Why it’s important to control cigar humidity and the common issues you will encounter if you don’t.
Common issues with improper humidity control for cigars result in a very unpleasant smoking experience, and when you consider the high cost per cigar, it's always a good idea to not throw money down the drain. These common issues include the cigar not lighting well or keeping lit due to too low of humidity (seems counter intuitive but the same situation is also true for the reverse, too high of humidity), and when this happens, the cigar burns unevenly. So you end up with canoeing (cigar burns at an angle) or strange patterns where the outside wrapper burns faster than the filler.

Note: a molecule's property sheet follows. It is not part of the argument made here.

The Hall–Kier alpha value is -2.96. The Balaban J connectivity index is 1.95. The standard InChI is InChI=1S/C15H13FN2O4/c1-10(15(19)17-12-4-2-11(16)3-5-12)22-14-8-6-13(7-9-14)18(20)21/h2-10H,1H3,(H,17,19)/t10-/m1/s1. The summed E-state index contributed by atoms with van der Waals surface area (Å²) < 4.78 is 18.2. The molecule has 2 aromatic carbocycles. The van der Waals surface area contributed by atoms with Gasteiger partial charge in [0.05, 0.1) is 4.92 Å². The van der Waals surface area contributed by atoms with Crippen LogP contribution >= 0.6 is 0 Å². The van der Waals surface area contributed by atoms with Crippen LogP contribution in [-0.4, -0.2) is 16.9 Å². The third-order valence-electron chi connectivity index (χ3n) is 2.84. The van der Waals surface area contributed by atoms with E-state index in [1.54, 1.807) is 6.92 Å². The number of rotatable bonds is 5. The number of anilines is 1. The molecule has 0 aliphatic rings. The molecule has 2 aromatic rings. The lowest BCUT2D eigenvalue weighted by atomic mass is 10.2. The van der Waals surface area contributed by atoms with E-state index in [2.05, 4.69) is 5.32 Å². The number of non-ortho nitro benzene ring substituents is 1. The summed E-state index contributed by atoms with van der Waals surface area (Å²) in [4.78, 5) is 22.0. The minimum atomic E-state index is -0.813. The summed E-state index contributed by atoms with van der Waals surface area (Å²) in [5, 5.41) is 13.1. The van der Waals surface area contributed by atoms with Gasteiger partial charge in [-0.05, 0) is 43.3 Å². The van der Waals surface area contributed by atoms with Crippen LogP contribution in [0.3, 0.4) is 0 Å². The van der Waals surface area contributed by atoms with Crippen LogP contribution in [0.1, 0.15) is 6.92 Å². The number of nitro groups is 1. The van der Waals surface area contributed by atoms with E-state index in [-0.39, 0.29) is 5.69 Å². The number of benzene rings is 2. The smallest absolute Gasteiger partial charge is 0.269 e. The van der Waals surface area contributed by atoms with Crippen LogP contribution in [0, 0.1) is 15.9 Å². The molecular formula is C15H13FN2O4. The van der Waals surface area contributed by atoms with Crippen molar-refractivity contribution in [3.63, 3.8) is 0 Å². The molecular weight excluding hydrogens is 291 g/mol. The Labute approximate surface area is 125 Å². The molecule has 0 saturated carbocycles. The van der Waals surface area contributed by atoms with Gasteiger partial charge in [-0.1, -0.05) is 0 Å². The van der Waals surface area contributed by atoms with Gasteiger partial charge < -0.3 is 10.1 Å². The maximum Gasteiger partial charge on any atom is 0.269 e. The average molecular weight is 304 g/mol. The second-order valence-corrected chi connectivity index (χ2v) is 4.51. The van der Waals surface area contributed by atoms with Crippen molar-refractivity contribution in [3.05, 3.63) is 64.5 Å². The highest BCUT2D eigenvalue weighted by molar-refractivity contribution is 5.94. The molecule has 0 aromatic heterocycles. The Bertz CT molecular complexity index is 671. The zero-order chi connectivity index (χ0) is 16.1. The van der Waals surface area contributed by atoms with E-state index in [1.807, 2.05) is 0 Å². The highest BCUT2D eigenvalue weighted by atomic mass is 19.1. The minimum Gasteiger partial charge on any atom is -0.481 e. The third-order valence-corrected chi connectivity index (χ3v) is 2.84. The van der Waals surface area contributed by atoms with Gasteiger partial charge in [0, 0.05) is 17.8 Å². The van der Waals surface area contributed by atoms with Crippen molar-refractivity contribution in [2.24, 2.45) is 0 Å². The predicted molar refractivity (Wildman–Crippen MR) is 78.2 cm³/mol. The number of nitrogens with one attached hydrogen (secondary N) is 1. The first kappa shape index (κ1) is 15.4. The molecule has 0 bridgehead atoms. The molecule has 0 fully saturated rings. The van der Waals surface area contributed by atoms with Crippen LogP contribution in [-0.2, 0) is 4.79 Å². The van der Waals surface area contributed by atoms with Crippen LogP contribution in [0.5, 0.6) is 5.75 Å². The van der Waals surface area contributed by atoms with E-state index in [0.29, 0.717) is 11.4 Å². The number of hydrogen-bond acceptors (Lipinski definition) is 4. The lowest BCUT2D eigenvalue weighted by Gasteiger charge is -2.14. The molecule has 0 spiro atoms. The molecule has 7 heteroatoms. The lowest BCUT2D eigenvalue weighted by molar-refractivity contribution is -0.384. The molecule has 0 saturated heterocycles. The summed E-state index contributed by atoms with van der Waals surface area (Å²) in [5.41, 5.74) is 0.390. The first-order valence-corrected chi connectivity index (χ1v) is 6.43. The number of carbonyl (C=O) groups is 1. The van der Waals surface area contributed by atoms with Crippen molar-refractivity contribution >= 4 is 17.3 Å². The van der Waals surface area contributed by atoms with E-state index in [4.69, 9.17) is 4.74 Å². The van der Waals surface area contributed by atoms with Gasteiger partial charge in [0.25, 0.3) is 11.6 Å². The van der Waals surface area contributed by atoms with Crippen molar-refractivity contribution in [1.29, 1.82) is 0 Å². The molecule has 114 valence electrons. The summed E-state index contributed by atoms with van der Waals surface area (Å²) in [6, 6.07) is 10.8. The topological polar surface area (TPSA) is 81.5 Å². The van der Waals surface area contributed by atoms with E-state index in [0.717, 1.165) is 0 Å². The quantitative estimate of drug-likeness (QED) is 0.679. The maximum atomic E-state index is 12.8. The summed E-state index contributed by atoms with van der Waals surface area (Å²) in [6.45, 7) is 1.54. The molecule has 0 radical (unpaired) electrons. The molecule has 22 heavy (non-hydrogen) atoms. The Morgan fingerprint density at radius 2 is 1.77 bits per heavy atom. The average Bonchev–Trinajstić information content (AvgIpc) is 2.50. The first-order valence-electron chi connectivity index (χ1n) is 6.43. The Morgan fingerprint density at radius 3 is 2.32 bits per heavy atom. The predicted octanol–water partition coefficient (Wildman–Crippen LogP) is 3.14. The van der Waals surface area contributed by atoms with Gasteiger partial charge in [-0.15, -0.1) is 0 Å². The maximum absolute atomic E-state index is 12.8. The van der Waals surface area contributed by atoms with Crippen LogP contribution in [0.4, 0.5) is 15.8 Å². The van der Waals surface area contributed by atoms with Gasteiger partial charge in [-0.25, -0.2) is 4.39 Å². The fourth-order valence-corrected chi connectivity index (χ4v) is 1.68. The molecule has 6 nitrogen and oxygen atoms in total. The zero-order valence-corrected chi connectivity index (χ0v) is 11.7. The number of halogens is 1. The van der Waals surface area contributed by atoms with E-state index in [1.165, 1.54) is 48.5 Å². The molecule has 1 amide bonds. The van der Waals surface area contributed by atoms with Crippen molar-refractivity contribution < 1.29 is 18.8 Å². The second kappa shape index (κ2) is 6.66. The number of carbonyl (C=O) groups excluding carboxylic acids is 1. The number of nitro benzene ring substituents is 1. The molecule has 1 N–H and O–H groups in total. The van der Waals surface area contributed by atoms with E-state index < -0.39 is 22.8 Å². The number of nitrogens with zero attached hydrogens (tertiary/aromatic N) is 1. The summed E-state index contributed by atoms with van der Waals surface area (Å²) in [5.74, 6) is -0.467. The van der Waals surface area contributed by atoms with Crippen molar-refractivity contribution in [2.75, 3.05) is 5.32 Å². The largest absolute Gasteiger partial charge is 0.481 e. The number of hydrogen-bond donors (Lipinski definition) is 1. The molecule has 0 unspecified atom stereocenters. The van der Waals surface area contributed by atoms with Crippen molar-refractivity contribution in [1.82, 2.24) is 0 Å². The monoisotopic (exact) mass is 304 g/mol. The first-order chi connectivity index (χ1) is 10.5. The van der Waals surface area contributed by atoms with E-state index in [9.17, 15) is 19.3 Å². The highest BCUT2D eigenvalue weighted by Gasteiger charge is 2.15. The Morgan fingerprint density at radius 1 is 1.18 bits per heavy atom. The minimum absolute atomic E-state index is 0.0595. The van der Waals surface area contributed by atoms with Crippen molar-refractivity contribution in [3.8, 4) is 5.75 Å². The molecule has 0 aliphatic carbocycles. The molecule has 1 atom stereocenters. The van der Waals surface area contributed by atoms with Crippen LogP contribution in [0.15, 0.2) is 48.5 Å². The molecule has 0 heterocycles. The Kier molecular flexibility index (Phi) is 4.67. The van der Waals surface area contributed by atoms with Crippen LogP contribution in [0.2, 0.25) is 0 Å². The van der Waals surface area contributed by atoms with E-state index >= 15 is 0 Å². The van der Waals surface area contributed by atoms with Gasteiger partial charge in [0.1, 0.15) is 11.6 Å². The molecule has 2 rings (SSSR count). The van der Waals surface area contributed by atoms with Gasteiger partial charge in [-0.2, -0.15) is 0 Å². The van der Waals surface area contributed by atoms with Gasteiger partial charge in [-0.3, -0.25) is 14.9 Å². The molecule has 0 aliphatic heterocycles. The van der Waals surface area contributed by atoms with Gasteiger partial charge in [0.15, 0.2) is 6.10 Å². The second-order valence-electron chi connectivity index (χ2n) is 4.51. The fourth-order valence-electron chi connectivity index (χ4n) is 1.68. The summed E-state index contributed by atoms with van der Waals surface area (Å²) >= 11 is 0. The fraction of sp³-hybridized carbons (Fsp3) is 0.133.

Ideally, you want the relative humidity to remain stable and in a zone of 68% to 72% RH. There's no exact relative humidity that's going to suit all of your cigars (some tobacco is thicker than others and requires less humidity) but ask any enthusiast and they will give you a number between these two.
The easiest way to tell if your cigar has been improperly humidified will be by touch, it should have some spring to it when you gently pinch it all throughout the foot, body and head. Nowhere should it feel dense or hard and if the wrapper cracks after pinching it, then the cigar is too dry. If the cigar is indeed too dry, you will notice the aforementioned strange burn patterns at the foot of the cigar and by the time it gets to the body, it will be glaringly obvious.
A good smooth burn will be even all the way around the cigar and should continue evenly throughout the body. You may need to adjust the burn throughout the smoke by evening out a side here or there but that's normal. A bad burn would be one where it's constantly needing to be relit and you are trying to compensate the flame on one side of the cigar every few minutes.